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Orbital close encounter evolved from a series of sculptures that Eliasson produced in 2019, titled Human time is movement. The sculptures, spiralling spheres formed by pipes curving back in around themselves, are variations on a mathematical figure known as the Clelia curve. Named after the countess Clelia Grillo Borromeo by the early-eighteenth-century Italian mathematician Guido Grandi, the curve traces the progress of a point as it moves simultaneously along a sphere’s meridian and rotates at a constant speed around its axis. The resulting curve corresponds to the way one peels an orange or winds up a ball of wool. The strikingly different forms seen in Eliasson’s works, on the other hand, are produced by adjusting the speeds of rotation and by contracting the curve in towards the centre as the point travels.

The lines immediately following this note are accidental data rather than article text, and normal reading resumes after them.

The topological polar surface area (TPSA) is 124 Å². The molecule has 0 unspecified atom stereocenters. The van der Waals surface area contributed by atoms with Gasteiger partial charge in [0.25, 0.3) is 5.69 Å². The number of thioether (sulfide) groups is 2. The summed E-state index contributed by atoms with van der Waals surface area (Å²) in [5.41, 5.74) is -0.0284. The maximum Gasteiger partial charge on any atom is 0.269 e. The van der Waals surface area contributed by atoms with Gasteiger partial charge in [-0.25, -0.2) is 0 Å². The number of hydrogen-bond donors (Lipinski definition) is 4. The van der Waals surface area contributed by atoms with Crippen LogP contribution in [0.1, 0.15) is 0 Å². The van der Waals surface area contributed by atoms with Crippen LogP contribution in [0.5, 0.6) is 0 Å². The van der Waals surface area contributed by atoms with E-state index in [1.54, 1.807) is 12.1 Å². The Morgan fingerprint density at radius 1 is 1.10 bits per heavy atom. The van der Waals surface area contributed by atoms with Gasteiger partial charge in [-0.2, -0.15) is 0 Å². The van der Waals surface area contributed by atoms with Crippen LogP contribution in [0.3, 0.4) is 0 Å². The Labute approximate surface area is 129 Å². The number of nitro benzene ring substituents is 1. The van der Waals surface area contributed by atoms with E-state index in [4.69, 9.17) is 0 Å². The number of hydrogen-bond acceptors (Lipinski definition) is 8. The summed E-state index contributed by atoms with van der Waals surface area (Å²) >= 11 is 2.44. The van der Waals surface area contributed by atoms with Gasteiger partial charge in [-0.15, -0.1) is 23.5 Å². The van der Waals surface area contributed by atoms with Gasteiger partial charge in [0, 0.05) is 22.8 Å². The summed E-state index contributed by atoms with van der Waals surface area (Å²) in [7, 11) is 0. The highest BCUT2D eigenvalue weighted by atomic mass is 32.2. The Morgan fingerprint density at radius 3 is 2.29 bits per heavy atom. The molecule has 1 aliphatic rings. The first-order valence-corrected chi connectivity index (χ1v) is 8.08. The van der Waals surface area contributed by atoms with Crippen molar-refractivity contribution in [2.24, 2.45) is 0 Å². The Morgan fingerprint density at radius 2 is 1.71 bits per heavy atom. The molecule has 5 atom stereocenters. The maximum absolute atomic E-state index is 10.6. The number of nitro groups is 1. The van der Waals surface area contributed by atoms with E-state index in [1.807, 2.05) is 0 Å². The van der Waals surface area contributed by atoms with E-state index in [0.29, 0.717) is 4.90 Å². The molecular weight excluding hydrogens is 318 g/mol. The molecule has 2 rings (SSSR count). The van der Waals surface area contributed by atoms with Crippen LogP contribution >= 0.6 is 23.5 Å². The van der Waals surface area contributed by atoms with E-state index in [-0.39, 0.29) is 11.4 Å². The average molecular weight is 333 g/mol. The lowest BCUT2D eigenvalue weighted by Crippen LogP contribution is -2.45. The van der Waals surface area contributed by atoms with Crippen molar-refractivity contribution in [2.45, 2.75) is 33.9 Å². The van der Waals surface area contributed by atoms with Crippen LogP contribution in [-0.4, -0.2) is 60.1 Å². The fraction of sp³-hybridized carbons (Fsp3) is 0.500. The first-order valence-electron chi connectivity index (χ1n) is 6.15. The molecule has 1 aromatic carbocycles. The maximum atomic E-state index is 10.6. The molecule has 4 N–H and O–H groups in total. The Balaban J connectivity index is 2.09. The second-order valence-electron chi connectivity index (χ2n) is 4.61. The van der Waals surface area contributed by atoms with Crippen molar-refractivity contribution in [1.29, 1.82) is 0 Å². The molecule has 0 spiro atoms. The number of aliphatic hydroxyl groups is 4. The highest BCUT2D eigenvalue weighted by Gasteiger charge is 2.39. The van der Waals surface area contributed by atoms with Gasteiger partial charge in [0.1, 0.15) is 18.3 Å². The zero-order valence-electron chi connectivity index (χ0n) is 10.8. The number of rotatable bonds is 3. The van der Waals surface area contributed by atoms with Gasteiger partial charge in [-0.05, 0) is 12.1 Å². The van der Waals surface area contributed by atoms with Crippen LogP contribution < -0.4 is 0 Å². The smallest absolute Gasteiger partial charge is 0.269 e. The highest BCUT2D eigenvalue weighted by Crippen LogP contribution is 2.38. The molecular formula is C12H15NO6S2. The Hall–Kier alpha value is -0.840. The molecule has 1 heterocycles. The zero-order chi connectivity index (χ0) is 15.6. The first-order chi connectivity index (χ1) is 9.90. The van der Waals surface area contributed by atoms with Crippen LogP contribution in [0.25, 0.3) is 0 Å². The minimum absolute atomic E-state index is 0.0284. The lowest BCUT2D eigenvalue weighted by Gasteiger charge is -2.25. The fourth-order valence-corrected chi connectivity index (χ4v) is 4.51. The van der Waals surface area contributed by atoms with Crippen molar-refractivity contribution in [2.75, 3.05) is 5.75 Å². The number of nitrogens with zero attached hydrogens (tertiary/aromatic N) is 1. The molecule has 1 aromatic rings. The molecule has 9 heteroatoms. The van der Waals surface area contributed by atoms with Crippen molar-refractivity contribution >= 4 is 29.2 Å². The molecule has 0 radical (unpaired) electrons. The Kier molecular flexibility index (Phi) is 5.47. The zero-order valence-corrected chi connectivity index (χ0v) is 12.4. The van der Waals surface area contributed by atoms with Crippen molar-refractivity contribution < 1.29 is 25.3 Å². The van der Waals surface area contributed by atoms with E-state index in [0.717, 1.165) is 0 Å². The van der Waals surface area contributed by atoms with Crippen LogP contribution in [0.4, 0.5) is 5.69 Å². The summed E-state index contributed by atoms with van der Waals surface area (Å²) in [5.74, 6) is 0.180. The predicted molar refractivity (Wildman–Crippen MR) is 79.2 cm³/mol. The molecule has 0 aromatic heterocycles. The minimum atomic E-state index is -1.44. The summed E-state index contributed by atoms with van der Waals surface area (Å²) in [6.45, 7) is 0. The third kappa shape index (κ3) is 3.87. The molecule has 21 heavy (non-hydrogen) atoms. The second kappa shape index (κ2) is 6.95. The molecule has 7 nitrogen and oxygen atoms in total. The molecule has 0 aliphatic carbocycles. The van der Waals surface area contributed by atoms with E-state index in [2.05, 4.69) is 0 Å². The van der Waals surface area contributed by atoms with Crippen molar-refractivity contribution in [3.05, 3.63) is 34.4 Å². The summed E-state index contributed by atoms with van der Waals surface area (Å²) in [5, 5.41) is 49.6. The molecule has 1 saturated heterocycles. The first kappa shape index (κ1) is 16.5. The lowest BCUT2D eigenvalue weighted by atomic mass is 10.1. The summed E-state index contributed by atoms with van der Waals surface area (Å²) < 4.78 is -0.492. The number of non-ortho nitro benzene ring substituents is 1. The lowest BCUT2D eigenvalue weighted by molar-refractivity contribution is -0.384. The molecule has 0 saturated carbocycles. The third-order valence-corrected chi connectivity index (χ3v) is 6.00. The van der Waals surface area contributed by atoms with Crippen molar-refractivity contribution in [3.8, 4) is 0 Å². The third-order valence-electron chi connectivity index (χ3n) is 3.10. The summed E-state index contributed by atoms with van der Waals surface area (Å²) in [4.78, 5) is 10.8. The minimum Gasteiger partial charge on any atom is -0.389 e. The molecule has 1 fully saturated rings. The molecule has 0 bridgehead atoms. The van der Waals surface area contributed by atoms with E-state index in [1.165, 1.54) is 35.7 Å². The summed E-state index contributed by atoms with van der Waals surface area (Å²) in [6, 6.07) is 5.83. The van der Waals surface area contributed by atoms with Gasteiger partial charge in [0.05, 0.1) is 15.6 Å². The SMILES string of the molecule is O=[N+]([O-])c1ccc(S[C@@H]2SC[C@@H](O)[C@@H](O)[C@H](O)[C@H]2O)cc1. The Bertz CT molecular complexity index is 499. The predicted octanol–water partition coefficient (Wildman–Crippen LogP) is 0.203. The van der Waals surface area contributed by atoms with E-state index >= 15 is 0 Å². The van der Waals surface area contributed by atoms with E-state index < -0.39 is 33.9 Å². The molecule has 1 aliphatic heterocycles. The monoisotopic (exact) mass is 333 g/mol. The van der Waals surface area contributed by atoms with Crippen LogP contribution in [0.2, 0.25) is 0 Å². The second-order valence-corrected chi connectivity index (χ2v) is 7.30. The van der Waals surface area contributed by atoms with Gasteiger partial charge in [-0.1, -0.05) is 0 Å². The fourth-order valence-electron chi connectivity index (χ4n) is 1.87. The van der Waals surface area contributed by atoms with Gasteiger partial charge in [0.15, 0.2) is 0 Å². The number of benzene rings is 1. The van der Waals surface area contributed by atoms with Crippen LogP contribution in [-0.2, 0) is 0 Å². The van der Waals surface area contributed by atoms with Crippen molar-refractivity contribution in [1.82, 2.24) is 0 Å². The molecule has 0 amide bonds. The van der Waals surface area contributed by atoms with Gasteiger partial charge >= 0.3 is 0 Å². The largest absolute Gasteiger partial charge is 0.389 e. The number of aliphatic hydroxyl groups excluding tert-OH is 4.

The wall works show the Clelia spheres projected onto a flat surface as they would appear in projective geometry – the mathematical discipline, originating from the study of one-point perspective, concerned with forms as they appear on a plane. Glass spheres of various sizes trace the contours of the curves. One half of each sphere has been given a mirror finish that is coated on the outside with black paint. To create an illusion of depth, the spheres are turned as they progress along the curves, so that the mirror surface is visible on the inside of the largest spheres while the black-coated portions of the smaller ones face outwards. As the viewers’ eyes trace the curves, they encounter numerous, upside-down reflections of themselves, the surrounding space, and the other spheres.